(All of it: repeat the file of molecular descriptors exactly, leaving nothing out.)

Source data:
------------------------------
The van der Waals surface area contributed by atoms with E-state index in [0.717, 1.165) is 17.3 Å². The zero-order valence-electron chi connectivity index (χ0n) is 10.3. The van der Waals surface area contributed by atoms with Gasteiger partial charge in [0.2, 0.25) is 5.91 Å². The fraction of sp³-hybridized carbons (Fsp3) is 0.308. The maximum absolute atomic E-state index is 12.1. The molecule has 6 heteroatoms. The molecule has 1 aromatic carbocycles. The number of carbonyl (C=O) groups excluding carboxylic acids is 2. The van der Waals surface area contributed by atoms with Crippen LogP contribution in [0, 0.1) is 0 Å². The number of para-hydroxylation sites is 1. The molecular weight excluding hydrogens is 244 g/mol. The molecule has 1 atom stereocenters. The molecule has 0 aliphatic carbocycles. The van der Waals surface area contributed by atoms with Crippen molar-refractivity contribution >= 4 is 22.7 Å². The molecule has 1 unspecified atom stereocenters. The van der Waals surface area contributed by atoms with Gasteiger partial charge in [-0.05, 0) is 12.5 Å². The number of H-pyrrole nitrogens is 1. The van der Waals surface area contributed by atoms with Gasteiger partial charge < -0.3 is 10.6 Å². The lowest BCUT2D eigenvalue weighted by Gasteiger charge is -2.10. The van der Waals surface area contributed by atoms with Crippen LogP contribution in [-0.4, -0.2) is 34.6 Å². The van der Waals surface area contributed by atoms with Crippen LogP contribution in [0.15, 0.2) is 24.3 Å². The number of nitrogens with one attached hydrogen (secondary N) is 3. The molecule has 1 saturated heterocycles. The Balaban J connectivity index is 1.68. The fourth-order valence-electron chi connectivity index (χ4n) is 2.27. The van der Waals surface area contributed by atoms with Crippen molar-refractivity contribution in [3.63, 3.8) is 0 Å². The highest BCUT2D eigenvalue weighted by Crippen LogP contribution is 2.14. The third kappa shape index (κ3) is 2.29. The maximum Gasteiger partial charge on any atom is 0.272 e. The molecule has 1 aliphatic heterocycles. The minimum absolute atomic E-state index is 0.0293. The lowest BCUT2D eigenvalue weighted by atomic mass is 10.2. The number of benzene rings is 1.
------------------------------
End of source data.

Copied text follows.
The van der Waals surface area contributed by atoms with E-state index in [0.717, 1.165) is 17.3 Å². The zero-order valence-electron chi connectivity index (χ0n) is 10.3. The van der Waals surface area contributed by atoms with Gasteiger partial charge in [0.2, 0.25) is 5.91 Å². The fraction of sp³-hybridized carbons (Fsp3) is 0.308. The maximum absolute atomic E-state index is 12.1. The molecule has 6 heteroatoms. The molecule has 1 aromatic carbocycles. The number of carbonyl (C=O) groups excluding carboxylic acids is 2. The van der Waals surface area contributed by atoms with Crippen LogP contribution in [0, 0.1) is 0 Å². The number of para-hydroxylation sites is 1. The molecular weight excluding hydrogens is 244 g/mol. The molecule has 1 atom stereocenters. The molecule has 0 aliphatic carbocycles. The van der Waals surface area contributed by atoms with Crippen molar-refractivity contribution >= 4 is 22.7 Å². The molecule has 1 unspecified atom stereocenters. The van der Waals surface area contributed by atoms with Gasteiger partial charge in [-0.05, 0) is 12.5 Å². The number of H-pyrrole nitrogens is 1. The van der Waals surface area contributed by atoms with Gasteiger partial charge < -0.3 is 10.6 Å². The lowest BCUT2D eigenvalue weighted by Gasteiger charge is -2.10. The van der Waals surface area contributed by atoms with Crippen LogP contribution in [-0.4, -0.2) is 34.6 Å². The van der Waals surface area contributed by atoms with Crippen LogP contribution in [0.15, 0.2) is 24.3 Å². The number of nitrogens with one attached hydrogen (secondary N) is 3. The molecule has 1 saturated heterocycles. The Balaban J connectivity index is 1.68. The fourth-order valence-electron chi connectivity index (χ4n) is 2.27. The van der Waals surface area contributed by atoms with Crippen molar-refractivity contribution in [3.63, 3.8) is 0 Å². The highest BCUT2D eigenvalue weighted by Crippen LogP contribution is 2.14. The third kappa shape index (κ3) is 2.29. The maximum Gasteiger partial charge on any atom is 0.272 e. The molecule has 1 aliphatic heterocycles. The minimum absolute atomic E-state index is 0.0293. The lowest BCUT2D eigenvalue weighted by atomic mass is 10.2. The number of benzene rings is 1.